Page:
It’s summer now, and it has been half a year since I wrote anything here on RogerHub, so I suppose I owe you an update about what’s new with me1. I feel more clumsy with words than I felt in high school, which was when I wrote new posts on this blog every week or so. It’s a side effect of sitting in a chair at work every day with my earbuds in my ears and having very little conversation with other actual people. Even when I talk during the workday, the talking is usually about computer stuff, which doesn’t help with normal talking that much. There was a time last Summer break when I felt like I had gotten really terrible at Scrabble, because all of the words that I thought of were computer words or acronyms that didn’t count as legal words. I might have told you about that already, sorry.

Working an internship has its pros and cons. The company really spoils its interns, and when I get home, I don’t have any homework. This opens up my schedule to cook more2 and also to go hang out with my friends. I don’t have to spend time in the nasty parts of Berkeley. I can read my Kindle a little bit more, and I can focus on my health.

On the other hand, I miss school and TA’ing for my class. I miss when all the projects were easy and understandable and written terribly. I miss using my own laptop and spending time on my personal data backup system and my text editor configuration3. I miss coming home to roommates that I actually talk to, and I miss living in walking distance of a lot of people.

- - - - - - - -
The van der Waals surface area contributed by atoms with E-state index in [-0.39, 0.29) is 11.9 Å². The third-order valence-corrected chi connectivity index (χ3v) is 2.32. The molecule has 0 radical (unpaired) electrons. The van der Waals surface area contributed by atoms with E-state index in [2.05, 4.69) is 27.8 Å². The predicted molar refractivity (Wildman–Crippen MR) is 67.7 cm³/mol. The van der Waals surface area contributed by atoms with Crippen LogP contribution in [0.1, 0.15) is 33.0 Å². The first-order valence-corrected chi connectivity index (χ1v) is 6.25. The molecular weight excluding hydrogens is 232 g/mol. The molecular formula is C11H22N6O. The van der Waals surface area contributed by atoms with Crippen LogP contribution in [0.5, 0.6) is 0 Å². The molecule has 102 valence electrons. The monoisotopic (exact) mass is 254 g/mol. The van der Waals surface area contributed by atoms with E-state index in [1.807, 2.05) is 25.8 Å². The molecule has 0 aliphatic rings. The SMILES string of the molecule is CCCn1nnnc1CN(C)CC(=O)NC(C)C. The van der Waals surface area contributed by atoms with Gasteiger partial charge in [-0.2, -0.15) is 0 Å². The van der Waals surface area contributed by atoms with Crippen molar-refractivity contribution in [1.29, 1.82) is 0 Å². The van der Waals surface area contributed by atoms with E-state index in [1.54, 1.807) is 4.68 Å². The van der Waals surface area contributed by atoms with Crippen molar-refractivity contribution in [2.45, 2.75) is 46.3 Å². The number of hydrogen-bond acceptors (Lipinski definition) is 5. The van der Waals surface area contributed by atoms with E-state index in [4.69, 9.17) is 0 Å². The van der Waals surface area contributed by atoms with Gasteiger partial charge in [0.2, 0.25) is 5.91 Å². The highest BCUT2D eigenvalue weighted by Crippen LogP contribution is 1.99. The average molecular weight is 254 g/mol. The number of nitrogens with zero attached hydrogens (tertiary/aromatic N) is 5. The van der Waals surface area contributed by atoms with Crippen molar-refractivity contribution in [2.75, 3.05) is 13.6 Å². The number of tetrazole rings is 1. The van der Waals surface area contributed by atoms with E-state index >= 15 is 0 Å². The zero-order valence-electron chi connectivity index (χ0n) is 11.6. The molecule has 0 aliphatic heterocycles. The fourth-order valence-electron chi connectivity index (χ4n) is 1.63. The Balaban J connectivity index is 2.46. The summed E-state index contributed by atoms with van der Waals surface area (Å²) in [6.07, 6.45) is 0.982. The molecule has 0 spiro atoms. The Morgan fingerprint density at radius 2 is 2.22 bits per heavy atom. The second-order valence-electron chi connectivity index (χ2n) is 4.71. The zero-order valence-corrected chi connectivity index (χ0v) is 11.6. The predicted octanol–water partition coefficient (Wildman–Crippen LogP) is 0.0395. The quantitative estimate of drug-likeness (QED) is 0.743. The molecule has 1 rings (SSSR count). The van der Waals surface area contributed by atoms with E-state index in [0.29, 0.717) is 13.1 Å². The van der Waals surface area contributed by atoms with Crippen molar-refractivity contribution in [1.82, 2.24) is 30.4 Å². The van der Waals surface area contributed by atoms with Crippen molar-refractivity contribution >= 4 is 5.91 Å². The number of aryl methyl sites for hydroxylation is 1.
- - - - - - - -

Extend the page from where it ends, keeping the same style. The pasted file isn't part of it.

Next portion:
Hm, so far, it seems like I’m just whining about missing a whole bunch of things. I suppose there are other cons to working an internship too.

I have to share my room with another person, but it’s not terrible. My roommate is cool, and I already sort of knew him from Berkeley. The internet speed sucks, and the connection is kind of unreliable. I don’t have space to set up all my tech, and I don’t feel that comfortable ordering stuff online here. The internship comes with its own kind of stress, because I want to do a good job and feel competent, but it’s not easy. I doze off sometimes, because I’m used to working for myself, not somebody else. It was always stuff for RogerHub or building out cool infrastructural stuff I wanted to have. Even when I was working on things for students and grading, it felt like working for myself. I have trouble seeing the big picture of what I’m contributing to.

I guess all these cons aren’t hard to fix. I can make new friends, and I can try to relax more at work. There isn’t much I can do about the internet speed, but I’ll just have to learn to live with that. Maybe I just need an actual vacation.